Pronounced “splenn-differ-us”

Origins: Latin: splendor = radiance + ferre = to bring

If something is splendiferous, then quite simply it means “having great splendor or beauty”! It’s my favourite way of saying “amazing” or “fantastic” and it’s FAR more interesting than saying “AWESOME” or “COOL” ! So next time your teacher Miss Snooks sets you five pieces of homework to finish by the next day, you could try saying ” Wow! That’s just SPLENDIFEROUS….NOT!!!”  Or you could say to your long-suffering older brother or sister, “That’s a SPLENDIFEROUS jacket you got for Christmas…I think I’m going to wear it to school tomorrow! ” Try it and see what they say!



Pronounced “mag-nan-im-us”

Origins: Latin: magnus = great + animus = soul or mind

Without a doubt, Christmas is a time for being magnanimous – when someone is magnanimous, they are being noble in mind and heart to others by being unselfish and kind, and refusing to be petty or small-minded about things.  So here is my hope for you: that Santa is magnanimous to you and your family; that you are magnanimous to everyone around you, and that life is magnanimous to you and the people you love over the next year! Merry Christmas!



Pronounced “in-eff-i-bul”






Origins: Latin: in = not; effabilis = able to speak out

You know those times when you’re feeling so happy, or so sad, or so mad, or so…anything…that you just can’t put it into words? Well, that’s when you need this Wicked Word! Ineffable means exactly that – indescribable, or unable to be put into words. So, for example, you might say to your poor teacher Miss Snooks, “My dear Miss Snooks, it is with ineffable sadness that I count down the days till Christmas, for over the holidays I will not see your divinely beautiful face.” Or you could say to your big brother, “Freddy, the smell of your socks is ineffable” or to your Mum and Dad “Mother, Father, if you give me everything I want for Christmas, your joy will be ineffable!” – to which they may well answer “You’re right! It will be ineffable – ineffably foolish!”




Pronounced “eggs-OO-bear-unt”

Origins: Latin –  ‘uberare ‘= to be fruitful

The picture says it all! When something is “exuberant”, like a plant or someone’s hair, there’s an awful lot of it! When a person or an animal is “exuberant” it’s brimful of enthusiasm or joy!! So you might say to your Dad in your very poshest voice:”My dear Father, you must shave IMMEDIATELY – your moustache is simply exuberant! ” Or you could say to your teacher Miss Snooks: “Miss Snooks, I know that I’m brilliant, but please try to restrain your exuberance when you read my homework, it’s just not fair on the others!”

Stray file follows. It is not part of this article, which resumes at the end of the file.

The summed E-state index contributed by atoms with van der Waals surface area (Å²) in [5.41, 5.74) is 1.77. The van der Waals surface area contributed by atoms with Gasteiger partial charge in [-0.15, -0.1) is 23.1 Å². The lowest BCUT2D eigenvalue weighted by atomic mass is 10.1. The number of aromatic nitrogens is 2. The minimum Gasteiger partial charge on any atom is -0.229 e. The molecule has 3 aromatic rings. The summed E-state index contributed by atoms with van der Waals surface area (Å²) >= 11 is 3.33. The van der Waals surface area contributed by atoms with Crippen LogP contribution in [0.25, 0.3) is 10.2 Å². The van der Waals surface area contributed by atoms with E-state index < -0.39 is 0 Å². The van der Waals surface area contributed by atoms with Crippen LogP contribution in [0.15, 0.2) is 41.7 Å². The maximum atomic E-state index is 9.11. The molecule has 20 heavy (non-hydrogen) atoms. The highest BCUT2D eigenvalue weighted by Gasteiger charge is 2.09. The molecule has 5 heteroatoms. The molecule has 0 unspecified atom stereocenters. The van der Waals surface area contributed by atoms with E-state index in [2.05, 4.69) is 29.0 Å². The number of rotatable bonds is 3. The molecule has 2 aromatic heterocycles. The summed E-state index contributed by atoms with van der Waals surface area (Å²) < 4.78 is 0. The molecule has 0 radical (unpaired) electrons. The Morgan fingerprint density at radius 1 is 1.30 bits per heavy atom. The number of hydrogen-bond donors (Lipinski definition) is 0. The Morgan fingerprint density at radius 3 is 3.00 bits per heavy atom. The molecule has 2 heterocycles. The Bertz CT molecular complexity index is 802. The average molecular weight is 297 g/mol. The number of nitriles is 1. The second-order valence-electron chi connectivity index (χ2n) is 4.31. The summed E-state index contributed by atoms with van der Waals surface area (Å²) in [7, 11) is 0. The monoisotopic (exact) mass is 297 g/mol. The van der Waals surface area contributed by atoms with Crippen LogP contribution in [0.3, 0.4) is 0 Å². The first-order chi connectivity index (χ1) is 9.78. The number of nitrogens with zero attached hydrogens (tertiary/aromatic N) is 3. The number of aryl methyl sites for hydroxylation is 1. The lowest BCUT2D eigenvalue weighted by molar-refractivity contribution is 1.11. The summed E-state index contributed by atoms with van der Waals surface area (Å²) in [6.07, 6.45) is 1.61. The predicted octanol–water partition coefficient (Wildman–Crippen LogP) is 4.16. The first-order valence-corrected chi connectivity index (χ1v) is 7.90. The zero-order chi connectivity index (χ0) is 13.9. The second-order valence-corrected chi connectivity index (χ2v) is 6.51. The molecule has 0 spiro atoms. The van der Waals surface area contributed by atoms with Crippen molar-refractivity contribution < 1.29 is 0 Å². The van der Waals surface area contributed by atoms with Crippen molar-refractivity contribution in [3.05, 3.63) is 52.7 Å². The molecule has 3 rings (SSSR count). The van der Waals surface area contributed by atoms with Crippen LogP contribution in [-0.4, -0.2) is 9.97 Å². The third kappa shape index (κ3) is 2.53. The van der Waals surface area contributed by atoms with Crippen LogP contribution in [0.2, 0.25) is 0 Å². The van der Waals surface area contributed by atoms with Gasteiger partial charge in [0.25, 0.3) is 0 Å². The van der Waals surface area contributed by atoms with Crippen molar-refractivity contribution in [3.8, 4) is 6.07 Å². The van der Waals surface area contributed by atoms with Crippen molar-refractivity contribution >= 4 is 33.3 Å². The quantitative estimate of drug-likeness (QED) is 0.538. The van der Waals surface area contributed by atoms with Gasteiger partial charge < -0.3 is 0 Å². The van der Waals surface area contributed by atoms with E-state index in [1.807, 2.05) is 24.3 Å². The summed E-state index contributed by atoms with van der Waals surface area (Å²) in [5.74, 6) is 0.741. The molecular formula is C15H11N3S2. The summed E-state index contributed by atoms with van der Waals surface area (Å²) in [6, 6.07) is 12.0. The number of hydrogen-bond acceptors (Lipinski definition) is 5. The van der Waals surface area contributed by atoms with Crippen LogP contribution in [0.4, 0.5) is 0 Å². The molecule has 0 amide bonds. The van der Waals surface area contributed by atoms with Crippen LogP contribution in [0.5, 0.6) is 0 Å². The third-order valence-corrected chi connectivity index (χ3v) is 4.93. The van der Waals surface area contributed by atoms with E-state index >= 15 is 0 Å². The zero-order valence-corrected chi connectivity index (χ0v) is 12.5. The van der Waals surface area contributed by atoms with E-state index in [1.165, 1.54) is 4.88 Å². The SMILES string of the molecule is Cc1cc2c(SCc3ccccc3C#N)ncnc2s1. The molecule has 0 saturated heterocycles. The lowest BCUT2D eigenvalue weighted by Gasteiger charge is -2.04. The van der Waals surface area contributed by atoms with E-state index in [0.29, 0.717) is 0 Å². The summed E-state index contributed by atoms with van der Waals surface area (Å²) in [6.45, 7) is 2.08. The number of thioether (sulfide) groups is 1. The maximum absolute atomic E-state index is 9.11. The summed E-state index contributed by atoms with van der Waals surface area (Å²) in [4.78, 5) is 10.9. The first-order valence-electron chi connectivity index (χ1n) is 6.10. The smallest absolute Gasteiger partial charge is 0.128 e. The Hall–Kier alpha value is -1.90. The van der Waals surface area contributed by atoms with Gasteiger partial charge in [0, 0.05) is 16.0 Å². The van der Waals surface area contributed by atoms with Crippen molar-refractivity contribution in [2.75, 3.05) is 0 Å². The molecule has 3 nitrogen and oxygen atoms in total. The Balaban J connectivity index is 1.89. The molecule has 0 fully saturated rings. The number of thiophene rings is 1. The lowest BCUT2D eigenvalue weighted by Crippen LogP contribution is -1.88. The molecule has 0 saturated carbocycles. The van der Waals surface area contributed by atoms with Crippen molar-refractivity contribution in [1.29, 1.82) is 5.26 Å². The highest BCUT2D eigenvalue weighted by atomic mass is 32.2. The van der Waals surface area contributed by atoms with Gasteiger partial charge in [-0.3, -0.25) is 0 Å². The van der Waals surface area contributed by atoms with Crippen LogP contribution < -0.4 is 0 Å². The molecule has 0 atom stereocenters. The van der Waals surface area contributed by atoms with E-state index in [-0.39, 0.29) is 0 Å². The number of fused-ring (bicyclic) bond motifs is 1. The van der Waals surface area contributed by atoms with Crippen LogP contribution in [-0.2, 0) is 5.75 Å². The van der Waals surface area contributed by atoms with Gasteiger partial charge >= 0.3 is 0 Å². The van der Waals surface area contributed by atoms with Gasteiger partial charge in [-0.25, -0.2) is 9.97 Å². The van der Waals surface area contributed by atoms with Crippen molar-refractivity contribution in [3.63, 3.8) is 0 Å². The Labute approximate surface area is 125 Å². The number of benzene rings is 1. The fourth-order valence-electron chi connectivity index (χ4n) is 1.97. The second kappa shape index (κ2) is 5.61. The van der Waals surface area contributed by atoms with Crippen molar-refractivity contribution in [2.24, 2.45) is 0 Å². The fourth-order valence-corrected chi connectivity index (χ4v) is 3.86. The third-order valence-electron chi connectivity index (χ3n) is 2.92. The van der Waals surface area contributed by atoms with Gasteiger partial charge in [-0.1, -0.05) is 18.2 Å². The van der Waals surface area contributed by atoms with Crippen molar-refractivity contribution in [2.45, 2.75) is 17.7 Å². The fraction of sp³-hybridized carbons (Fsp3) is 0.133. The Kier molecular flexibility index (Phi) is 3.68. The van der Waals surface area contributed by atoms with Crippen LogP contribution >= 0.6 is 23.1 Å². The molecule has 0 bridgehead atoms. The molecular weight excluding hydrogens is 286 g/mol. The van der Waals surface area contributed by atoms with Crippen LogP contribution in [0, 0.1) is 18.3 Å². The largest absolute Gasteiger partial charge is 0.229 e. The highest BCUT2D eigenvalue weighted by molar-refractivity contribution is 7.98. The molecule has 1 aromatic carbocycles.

(Pronounced “vo-ray-shus”) 

Origins: Latin: ‘vorax’ from ‘vorare’ = to devour

Do you read book after book after book, day after day after day? Congratulations! That makes you a voracious reader! Or do you eat everything on your plate, then ask your mum for more, then eat all of that, then ask for more? That makes you a voracious eater! Voracious is a great way to describe someone, or something, that is either very greedy, or very enthusiastic about doing something. For example, Temujin the Tiger had a voracious appetite for human beings in The Tale of Temujin! So you might say to your teacher Mr Snooks (in a very supercilious way of course), “Mr Snooks, I fear that your appetite for setting homework is somewhat voracious! Do you think you could possibly refrain from setting it over the Christmas holidays this year?” Or you could say to your parents “Mother, Father, I am voracious by nature: I expect nothing less than fifty books,  one hundred chocolate bars and two hundred puppies for Christmas!”  




(pronounced “lack-a-days-ick-el”)

Origins: from the archaic (or ancient) word “alack-a-day”. “Alack” is an archaic way of saying “alas” which is an expression of regret.

I’ve always loved this word, I think because I love the “daisy” in it! It means “without enthusiasm” or “lifeless” or “lazy”. So you might say to your teacher “Miss Snooks, I’d love to do the spelling test today, but frankly I’m feeling far too lackadaisical!” Or you might say to your sister, “Maisie, I’m sorry, but your lackadaisical attitude towards doing my homework is simply unacceptable. Get on with it, or else!” Give it a try and see what happens!


INORDINATE(adjective); INORDINATELY (adverb)

(pronounced “in-ord-in-it” /”in-ord-in-it-lee”)

Origins: Latin: in=not + ordinatus = arranged or ordered